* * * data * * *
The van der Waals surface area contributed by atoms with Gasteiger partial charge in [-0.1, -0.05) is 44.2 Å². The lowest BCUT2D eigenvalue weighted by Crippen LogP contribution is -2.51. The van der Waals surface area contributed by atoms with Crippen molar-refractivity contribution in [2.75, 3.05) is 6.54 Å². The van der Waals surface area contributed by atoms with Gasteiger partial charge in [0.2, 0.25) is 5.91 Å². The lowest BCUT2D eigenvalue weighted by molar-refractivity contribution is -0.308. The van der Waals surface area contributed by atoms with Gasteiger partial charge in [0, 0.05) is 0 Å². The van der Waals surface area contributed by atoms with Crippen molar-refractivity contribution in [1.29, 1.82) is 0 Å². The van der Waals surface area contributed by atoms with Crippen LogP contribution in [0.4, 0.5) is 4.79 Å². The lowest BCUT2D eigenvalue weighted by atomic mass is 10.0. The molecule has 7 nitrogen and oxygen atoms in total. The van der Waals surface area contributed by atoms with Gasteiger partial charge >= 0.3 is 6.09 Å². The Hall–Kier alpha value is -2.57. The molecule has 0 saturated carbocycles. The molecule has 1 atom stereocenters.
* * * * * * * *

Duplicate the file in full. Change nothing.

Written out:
The van der Waals surface area contributed by atoms with Gasteiger partial charge in [-0.1, -0.05) is 44.2 Å². The lowest BCUT2D eigenvalue weighted by Crippen LogP contribution is -2.51. The van der Waals surface area contributed by atoms with Crippen molar-refractivity contribution in [2.75, 3.05) is 6.54 Å². The van der Waals surface area contributed by atoms with Gasteiger partial charge in [0.2, 0.25) is 5.91 Å². The lowest BCUT2D eigenvalue weighted by molar-refractivity contribution is -0.308. The van der Waals surface area contributed by atoms with Gasteiger partial charge in [0, 0.05) is 0 Å². The van der Waals surface area contributed by atoms with Crippen molar-refractivity contribution in [1.29, 1.82) is 0 Å². The van der Waals surface area contributed by atoms with Crippen LogP contribution in [0.4, 0.5) is 4.79 Å². The lowest BCUT2D eigenvalue weighted by atomic mass is 10.0. The molecule has 7 nitrogen and oxygen atoms in total. The van der Waals surface area contributed by atoms with Gasteiger partial charge >= 0.3 is 6.09 Å². The Hall–Kier alpha value is -2.57. The molecule has 0 saturated carbocycles. The molecule has 1 atom stereocenters.